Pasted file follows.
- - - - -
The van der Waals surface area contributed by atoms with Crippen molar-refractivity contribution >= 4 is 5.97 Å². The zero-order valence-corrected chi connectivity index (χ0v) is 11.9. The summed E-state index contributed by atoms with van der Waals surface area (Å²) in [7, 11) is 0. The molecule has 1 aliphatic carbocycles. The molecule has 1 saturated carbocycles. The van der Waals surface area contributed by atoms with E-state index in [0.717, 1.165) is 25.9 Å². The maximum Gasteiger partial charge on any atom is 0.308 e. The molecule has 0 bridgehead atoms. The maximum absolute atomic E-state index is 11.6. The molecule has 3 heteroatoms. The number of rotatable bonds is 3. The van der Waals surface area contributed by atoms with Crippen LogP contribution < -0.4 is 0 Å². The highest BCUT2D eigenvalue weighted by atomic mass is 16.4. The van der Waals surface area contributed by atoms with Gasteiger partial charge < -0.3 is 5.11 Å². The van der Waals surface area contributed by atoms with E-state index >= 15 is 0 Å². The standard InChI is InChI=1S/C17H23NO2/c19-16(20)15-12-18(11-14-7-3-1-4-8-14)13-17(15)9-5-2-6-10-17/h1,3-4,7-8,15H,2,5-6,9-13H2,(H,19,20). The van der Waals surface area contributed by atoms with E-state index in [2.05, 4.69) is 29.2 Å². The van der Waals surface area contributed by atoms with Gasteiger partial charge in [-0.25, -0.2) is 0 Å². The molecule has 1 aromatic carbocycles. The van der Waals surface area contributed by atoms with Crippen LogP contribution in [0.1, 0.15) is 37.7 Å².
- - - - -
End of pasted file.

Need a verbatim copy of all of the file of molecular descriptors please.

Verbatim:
The van der Waals surface area contributed by atoms with Crippen molar-refractivity contribution >= 4 is 5.97 Å². The zero-order valence-corrected chi connectivity index (χ0v) is 11.9. The summed E-state index contributed by atoms with van der Waals surface area (Å²) in [7, 11) is 0. The molecule has 1 aliphatic carbocycles. The molecule has 1 saturated carbocycles. The van der Waals surface area contributed by atoms with E-state index in [0.717, 1.165) is 25.9 Å². The maximum Gasteiger partial charge on any atom is 0.308 e. The molecule has 0 bridgehead atoms. The maximum absolute atomic E-state index is 11.6. The molecule has 3 heteroatoms. The number of rotatable bonds is 3. The van der Waals surface area contributed by atoms with Crippen LogP contribution < -0.4 is 0 Å². The highest BCUT2D eigenvalue weighted by atomic mass is 16.4. The van der Waals surface area contributed by atoms with Gasteiger partial charge < -0.3 is 5.11 Å². The van der Waals surface area contributed by atoms with E-state index >= 15 is 0 Å². The standard InChI is InChI=1S/C17H23NO2/c19-16(20)15-12-18(11-14-7-3-1-4-8-14)13-17(15)9-5-2-6-10-17/h1,3-4,7-8,15H,2,5-6,9-13H2,(H,19,20). The van der Waals surface area contributed by atoms with E-state index in [2.05, 4.69) is 29.2 Å². The van der Waals surface area contributed by atoms with Gasteiger partial charge in [-0.25, -0.2) is 0 Å². The molecule has 1 aromatic carbocycles. The van der Waals surface area contributed by atoms with Crippen LogP contribution in [0.1, 0.15) is 37.7 Å².